Forum home Problem solving

lilac bush foliage

Planted the lilac bush in a pot last summer.  It now has two clusters of lilac beginning to blossom.  There is a lot of foliage on the bush, should this be pruned?  Thank you.

Posts

  • LiriodendronLiriodendron Scariff, County Clare, IrelandPosts: 6,731
    Do you know what sort of lilac you have?  The old varieties get very large (up to 7m) and aren't suitable for growing in a pot, but there are now smaller ones - for instance, the Flowerfesta ones reach only 1.2m, and can be grown in a reasonable sized container.

    The bush needs its foliage to make food for the plant by photosynthesis, so you shouldn't cut it off.  Prune off the dead flowers once it's finished, but don't cut the bush back;  you can prune out one branch in 3, in the winter, if you need to.

    Unless it's a dwarf variety it won't be happy in a pot...
    "The one who plants trees, knowing that he will never sit in their shade, has at least started to understand the meaning of life."  Rabindranath Tagore
  • luis_prluis_pr Hurst, Texas Zone 8aPosts: 52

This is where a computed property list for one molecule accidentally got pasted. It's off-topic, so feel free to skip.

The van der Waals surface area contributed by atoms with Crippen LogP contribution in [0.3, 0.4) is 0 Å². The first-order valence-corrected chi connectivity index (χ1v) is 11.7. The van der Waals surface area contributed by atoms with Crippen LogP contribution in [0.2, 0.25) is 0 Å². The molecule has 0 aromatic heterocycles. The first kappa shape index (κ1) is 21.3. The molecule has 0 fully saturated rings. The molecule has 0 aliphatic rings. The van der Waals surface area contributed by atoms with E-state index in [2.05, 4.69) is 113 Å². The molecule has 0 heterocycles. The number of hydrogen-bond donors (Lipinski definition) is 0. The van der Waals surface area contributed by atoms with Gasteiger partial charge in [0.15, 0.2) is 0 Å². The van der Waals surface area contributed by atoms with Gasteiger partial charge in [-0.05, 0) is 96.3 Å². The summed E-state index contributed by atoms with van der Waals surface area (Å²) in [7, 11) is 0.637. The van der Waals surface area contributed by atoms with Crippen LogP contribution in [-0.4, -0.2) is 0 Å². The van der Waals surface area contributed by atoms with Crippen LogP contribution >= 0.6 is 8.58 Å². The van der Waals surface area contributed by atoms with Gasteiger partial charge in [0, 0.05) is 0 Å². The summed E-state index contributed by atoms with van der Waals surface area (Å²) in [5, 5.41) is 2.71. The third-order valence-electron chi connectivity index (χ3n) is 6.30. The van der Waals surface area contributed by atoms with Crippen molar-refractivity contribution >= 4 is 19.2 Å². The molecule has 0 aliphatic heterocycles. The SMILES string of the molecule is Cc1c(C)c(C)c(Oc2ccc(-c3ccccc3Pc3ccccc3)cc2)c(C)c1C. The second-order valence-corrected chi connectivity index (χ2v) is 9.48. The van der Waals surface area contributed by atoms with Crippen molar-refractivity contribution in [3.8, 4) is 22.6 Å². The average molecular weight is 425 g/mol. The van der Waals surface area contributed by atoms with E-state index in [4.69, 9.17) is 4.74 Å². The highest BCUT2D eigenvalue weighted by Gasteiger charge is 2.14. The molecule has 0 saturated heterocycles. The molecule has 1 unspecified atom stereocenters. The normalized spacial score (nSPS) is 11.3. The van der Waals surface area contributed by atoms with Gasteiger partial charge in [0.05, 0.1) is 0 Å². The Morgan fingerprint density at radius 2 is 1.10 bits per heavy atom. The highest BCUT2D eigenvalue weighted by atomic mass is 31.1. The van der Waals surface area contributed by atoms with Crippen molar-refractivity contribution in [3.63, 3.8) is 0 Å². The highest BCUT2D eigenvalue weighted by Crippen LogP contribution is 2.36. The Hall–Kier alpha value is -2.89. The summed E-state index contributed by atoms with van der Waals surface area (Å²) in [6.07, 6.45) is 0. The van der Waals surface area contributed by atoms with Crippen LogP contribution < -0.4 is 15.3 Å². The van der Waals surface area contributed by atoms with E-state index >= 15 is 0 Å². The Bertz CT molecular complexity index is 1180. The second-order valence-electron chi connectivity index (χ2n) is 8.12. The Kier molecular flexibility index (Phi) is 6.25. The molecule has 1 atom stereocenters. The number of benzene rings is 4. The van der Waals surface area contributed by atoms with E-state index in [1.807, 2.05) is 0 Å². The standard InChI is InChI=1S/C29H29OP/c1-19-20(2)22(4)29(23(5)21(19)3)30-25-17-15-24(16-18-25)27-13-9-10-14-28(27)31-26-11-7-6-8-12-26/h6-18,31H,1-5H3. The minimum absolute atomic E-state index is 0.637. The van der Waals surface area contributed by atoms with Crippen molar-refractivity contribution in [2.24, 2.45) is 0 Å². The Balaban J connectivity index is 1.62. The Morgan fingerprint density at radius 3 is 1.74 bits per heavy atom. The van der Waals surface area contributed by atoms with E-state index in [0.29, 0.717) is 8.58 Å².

edited 4 May
    Regarding pruning, wait until after blooming stops. Lilac flower buds start to form in very early spring, and then flowers bloom from early spring to midsummer, depending on the variety.

    After the blooms fade and die off, selectively prune the branches to control the height, increase sunlight, reduce areas that are too bushy and basically, reform its shape to your aesthetic taste if needed. Remove the dead flowers and broken/injured limbs before the plant sets out its buds as it prepares for next year's blooms.

    To reinvigorate an older plant and to encourage more blooms, remove about one third of the plant each year by cutting the selected shoots and branches back to ground level.




  • Thank you for the advice re: pruning lilac bush.   I have photocopied the information for future reference. 
  • LynLyn DevonPosts: 17,231
    @Liriodendron has it spot on,  if you can plant it in the ground it would be better, if not a very large pot.
    Im not sure if Luis in Texas’ info always applies to us in the Uk although in this case he has repeated what Liri had just said. 
    Gardening on the wild, windy west side of Dartmoor. 

Sign In or Register to comment.